How 2020 Became the Year of Reckoning for AdTech
At this time last year, we were looking anxiously to the year to come–not in fear, but in anticipation. Predictions for digital advertising promised exponential growth and expanded use of technology like AI to capture consumer attention. With the COVID-19 upending expectations across industries this year, we instead find ourselves in a very different state as we prepare to enter 2021.
Not all of the shifts this year were due to the pandemic, although digital saturation due to lockdowns and fraud schemes preying on heightened fears certainly have contributed to the barrage of hits AdTech has taken this year. Consumer awakening, the effects of legislation, and the inevitable transformation of digital advertising have been the key drivers in AdTech’s 2020 wake-up call. These factors will determine whether digital advertisers look at next year as the beginning of the end, or the beginning of a new age of advertising.
Also Read: The Evolution of B2B Consumer Preferences
Consumers Are Gaining Clarity
One might argue the advertising industry has long relied on a certain level of naivete on the part of the consumer. For AdTech in particular, that assumption has served less reputable companies well. Not previously bound by rules or customer expectations, these bad actors have played fast and loose with data and not always delivered on their promises in return.
It’s no secret that mobile currently reigns supreme and, while physical advertising is by no means dead, companies know where they need to go to reach the bulk of their target audience. In the perfect storm of digital ads and social channels lies a profitable niche, feeding into the cycle of addiction many consumers have with Facebook, Instagram or Twitter, for example.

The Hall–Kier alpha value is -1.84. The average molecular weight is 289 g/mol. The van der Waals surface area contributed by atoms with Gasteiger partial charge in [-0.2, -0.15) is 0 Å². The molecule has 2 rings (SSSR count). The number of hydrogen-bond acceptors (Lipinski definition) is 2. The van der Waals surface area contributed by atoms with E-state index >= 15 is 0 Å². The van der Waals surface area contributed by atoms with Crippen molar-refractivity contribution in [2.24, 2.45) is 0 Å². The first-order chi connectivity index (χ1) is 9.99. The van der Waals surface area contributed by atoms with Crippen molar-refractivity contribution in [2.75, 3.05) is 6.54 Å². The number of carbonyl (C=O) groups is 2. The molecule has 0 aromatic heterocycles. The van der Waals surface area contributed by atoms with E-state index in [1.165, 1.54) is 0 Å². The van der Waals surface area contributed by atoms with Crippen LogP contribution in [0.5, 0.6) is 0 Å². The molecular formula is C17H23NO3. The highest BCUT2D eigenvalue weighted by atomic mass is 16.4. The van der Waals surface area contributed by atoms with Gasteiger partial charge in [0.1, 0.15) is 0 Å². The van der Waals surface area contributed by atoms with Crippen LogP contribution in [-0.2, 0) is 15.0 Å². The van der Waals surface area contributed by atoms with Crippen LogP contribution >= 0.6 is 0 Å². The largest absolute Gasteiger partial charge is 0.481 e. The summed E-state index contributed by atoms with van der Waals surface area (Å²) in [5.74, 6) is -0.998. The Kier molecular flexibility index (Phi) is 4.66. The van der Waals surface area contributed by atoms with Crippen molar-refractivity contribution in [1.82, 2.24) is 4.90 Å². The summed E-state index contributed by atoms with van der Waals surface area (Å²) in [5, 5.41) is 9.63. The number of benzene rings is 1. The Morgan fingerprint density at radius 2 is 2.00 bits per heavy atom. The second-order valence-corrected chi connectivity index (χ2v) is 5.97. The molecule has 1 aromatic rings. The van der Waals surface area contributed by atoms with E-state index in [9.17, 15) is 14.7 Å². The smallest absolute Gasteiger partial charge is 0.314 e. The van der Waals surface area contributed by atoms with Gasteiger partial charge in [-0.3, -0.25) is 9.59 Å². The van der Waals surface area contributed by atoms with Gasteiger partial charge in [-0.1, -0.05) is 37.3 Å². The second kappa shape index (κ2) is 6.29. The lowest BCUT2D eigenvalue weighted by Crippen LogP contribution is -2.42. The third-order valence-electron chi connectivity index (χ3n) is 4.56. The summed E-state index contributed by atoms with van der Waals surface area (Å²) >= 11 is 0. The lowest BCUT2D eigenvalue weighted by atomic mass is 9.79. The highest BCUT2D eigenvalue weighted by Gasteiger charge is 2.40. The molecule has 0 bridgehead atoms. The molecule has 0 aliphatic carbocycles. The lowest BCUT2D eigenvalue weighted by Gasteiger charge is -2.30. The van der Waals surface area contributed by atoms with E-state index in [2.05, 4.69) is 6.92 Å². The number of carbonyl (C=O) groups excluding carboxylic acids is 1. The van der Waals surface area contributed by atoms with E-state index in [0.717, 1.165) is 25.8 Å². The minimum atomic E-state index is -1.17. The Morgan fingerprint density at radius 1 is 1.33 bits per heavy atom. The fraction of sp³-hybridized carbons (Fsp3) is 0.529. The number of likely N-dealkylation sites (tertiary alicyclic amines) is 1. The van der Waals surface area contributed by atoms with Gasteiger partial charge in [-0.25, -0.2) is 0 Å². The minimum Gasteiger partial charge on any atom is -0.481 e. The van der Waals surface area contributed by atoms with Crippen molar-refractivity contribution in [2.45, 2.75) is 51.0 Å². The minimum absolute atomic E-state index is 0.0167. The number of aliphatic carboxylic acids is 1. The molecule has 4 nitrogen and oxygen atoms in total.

Yet with each new hacking or data-sharing scandal, a bit more of the faith consumers have in the system gets shaken. With so much of our lives tied up in digital interdependencies, privacy and data security have become major concerns. And documentaries like 2019’s The Great Hack and this year’s The Social Dilemma are not just reinforcing the need for privacy, but helping the consumer realize the value of their data.
Although savvier consumers might seem to spell trouble for the AdTech industry, that doesn’t have to be the case. When companies treat consumers with higher regard instead of as faceless sources of revenue, they can forge partnerships that benefit both. Companies receive reliable data through opt-ins that have been “vetted” at the source, and consumers are more engaged in the information sharing process. Thus they are more receptive to ads that are more relevant to their concerns.
With most change there’s some level of trepidation. Advertisers who have not been diligent about consumer consent fear a backlash. Yet according to a study we conducted with 287,000 consumers, 70% were willing to receive a certain number of ads for free content. So while there’s still not enough transparency around what consumer data is beneficial and how it’s used after it’s shared, things seem to be moving in the right direction.
Regulation Is Expanding Its Reach
When the General Data Protection Regulation (GDPR) was adopted in 2016, the initial assumption was that it would impact companies in the EU and little else. By the time GDPR became enforceable in 2018, however, many organizations had realized that operating globally meant making global changes to be in compliance.In the past few years GDPR has spawned similar laws in countries around the world. Although the U.S. has not created a federal-level version, the California Privacy Rights Act (CPRA) was passed in November 2020 to expand upon California’s existing privacy protection legislation and five other U.S. states have privacy laws pending.